Intragastric pH

Plots of median intragastric pH over 24 h on days 0, 1 and 5 are given in Figures 1a–c; meal times are also indicated. Means, standard deviations (s.d.) and medians of the pharmacodynamic variables are given in Tables 1 and 2; differences that are statistically significant are indicated. Adjusted means of pharmacodynamic variables are given in Table 3.

image

Figure 1. Median intragastric pH. (a) Over 24 h at baseline (day 0). (b) After treatment with rabeprazole or esomeprazole on day 1. (c) After rabeprazole or esomeprazole on Day 5. B = breakfast, L=lunch, D = dinner.

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Table 1.  Mean (s.d.) and median intragastric pH AUC at baseline (day 0) and during treatment with rabeprazole or esomeprazole on days 1 and 5
  RabeprazoleEsomeprazole 
DayIntervalMean MedianMean MedianP -value
  • *

    Significant difference between treatments ( P  < 0.05).

Day 00–5 h48 327(9513)48 07354 267(9542)55 1210.035*
5–11 h47 829(10 975)48 66256 095(10 496)54 8870.011*
11–14 h28 696(8647)28 44836 098(11 823)33 5520.008*
14–24 h71 232(20 125)67 06168 524(14 942)66 3280.421
 0–24 h198 785(31 510)196 937217 174(33 050)214 2930.048*
Day 10–5 h60 320(13 381)59 90560 931(17 606)62 6560.860
5–11 h89 923(24 225)92 77076 607(21 264)75 8620.010*
11–14 h55 744(9044)57 32748 188(14 076)50 3270.028*
14–24 h109 896(40 996)115 28585 770(23 278)79 8680.003*
 0–24 h320 687(60 437)317 521274 586(58 696)278 2390.002*
Day 50–5 h76 870(20 367)75 28588 059(12 424)87 5480.012*
5–11 h107 766(13 698)111 21697 635(14 239)99 0320.006*
11–14 h61 223(10 515)63 10162 443(7756)61 8930.552
14–24 h135 922(34 321)137 517108 346(31 931)106 4880.003*
0–24 h385 515(52 042)379 177359 115(49 404)360 6250.045*
Table 2.  Mean (s.d.) and median percentage of time with intragastric pH > 3 and > 4 at baseline (day 0) and during treatment with rabeprazole or esomeprazole on day 1 and day 5
  pH > 3pH > 4
  RabeprazoleEsomeprazole RabeprazoleEsomeprazole 
DayIntervalMean MedianMean MedianP -value Mean MedianMean MedianP -value
  • *

    Significant difference between treatments ( P  < 0.05).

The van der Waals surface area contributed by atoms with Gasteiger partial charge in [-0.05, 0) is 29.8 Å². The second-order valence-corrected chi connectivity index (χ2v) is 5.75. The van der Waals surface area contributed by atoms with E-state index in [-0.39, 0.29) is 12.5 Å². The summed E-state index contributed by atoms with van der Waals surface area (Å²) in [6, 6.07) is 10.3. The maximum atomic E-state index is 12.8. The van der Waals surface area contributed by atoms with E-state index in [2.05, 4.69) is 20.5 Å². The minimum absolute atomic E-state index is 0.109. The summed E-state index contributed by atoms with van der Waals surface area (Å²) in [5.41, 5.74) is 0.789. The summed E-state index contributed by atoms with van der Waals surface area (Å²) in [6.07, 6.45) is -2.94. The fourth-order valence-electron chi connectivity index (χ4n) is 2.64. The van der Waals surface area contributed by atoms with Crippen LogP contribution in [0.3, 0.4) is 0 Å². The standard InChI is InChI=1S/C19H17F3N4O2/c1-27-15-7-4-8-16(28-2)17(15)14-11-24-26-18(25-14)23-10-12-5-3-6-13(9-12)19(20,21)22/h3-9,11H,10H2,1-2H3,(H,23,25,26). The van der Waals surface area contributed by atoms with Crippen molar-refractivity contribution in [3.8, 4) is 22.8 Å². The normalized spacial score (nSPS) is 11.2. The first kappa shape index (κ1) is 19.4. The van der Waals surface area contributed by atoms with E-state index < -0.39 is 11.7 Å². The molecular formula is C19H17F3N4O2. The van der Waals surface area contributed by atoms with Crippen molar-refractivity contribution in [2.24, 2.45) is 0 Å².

Day 00–14 h 9.5(4.0) 8.4 5.3(3.3) 6.1 0.027* 5.8(3.8) 4.9 2.6(3.0) 1.00.006*
14–24 h24.4(1.7)25.432.9(2.2)33.7 0.09713.1(1.6)12.822.2(2.1)21.10.042*
 0–24 h19.1(1.4)19.122.3(1.1)24.0 0.20311.0(1.3) 9.215.0(1.1)15.80.039*
Day 10–14 h40.8(7.4)42.216.9(4.5)12.7 0.026*29.0(7.4)27.510.8(4.4) 8.20.043*
14–24 h70.3(3.8)70.559.2(5.2)59.5< 0.001*59.9(3.8)59.648.8(6.0)49.00.001*
 0–24 h58.0(3.0)55.141.7(2.9)40.5< 0.001*47.8(2.7)46.433.2(3.2)31.20.001*
Day 50–14 h58.1(6.5)54.739.6(6.2)40.2 0.87343.1(4.4)41.826.0(5.5)30.10.979
14–24 h85.6(2.9)84.186.1(2.6)83.2 0.015*78.1(3.5)73.978.2(3.2)76.20.007*
0–24 h73.5(2.6)70.866.8(2.7)65.6 0.08962.9(2.1)58.556.7(2.2)56.80.087
Table 3.  Adjusted means from ancova of pharmacodynamic variables on day 1 and day 5
  Day 1Day 5
VariableInterval (h)RabeprazoleEsomeprazoleP -value RabeprazoleEsomeprazoleP -value
  • *

    Significant difference between treatments ( P  < 0.05).

AUC0–562 02759 2530.43676 11088 9390.010*
5–1190 85275 8240.014*108 39997 0650.009*
11–1457 84246 4410.004*62 12561 5370.803
14–24108 69086 7220.005*134 688109 3380.005*
 0–24330 586266 365< 0.001*388 005356 8100.033*
% time pH > 30–1472.756.70.003*85.985.80.956
14–2439.018.30.003*56.341.40.054
 0–2459.540.3< 0.001*73.766.60.091
% time pH > 40–1463.844.80.002*78.677.60.815
14–2426.712.40.011*40.628.30.053
0–2450.231.0< 0.001*63.356.40.092

The effect of study period on intragastric pH AUC and percentage of time with pH > 3 and > 4 was not statistically significant in any of the analyses, indicating that the carryover of treatment effects from the first period to the second was negligible.

On day 1, mean intragastric pH AUC was significantly higher during rabeprazole than during esomeprazole treatment in the 5–11, 11–14, 14–24 and 0–24 h intervals after dosing (Table 1, P=0.028). On day 5, that difference between treatments remained in all intervals except 11–14 h after dosing. There was no difference between treatments in mean intragastric pH AUC in the first 5 h after dosing on day 1; however, on day 5 mean AUC0-5 was significantly higher during esomeprazole than during rabeprazole treatment (P = 0.012).

On day 0, mean intragastric pH AUC was significantly higher before esomeprazole than before rabeprazole treatment in four of the five time intervals analysed (0–5, 5–11, 11–14 and 0–24 h). When day 0 values were included in the ancova model, the statistical significance of the comparisons did not change (Table 3).

Mean percentage of time with pH > 3 and > 4 on day 1 was significantly greater during rabeprazole than during esomeprazole treatment in the 0–14 h (daytime), 14–24 h (night), and 0–24 h after dosing (Table 2, P=0.043). On day 5, that difference between treatments remained during the night-time interval (P≤0.015).

On day 0, mean percentage of time with pH > 3 and > 4 in the daytime (0–14 h) and pH > 4 over 24 h were significantly greater before esomeprazole than before rabeprazole treatment (Table 2, P≤0.039). In contrast, mean percentage of time with pH > 4 in the night (14–24 h) was significantly greater before rabeprazole than before esomeprazole treatment (P = 0.042). When day 1 and day 5 values were adjusted for baseline (day 0) in the ancova model, the mean percentage of time with pH > 3 and > 4 on day 1 was still significantly greater during rabeprazole than during esomeprazole treatment in the three intervals analysed (P≤0.011). In the night on day 5, the differences between treatments in mean pH > 3 and > 4 remained, although they fell short of statistical significance (P≤0.054).

Serum gastrin concentration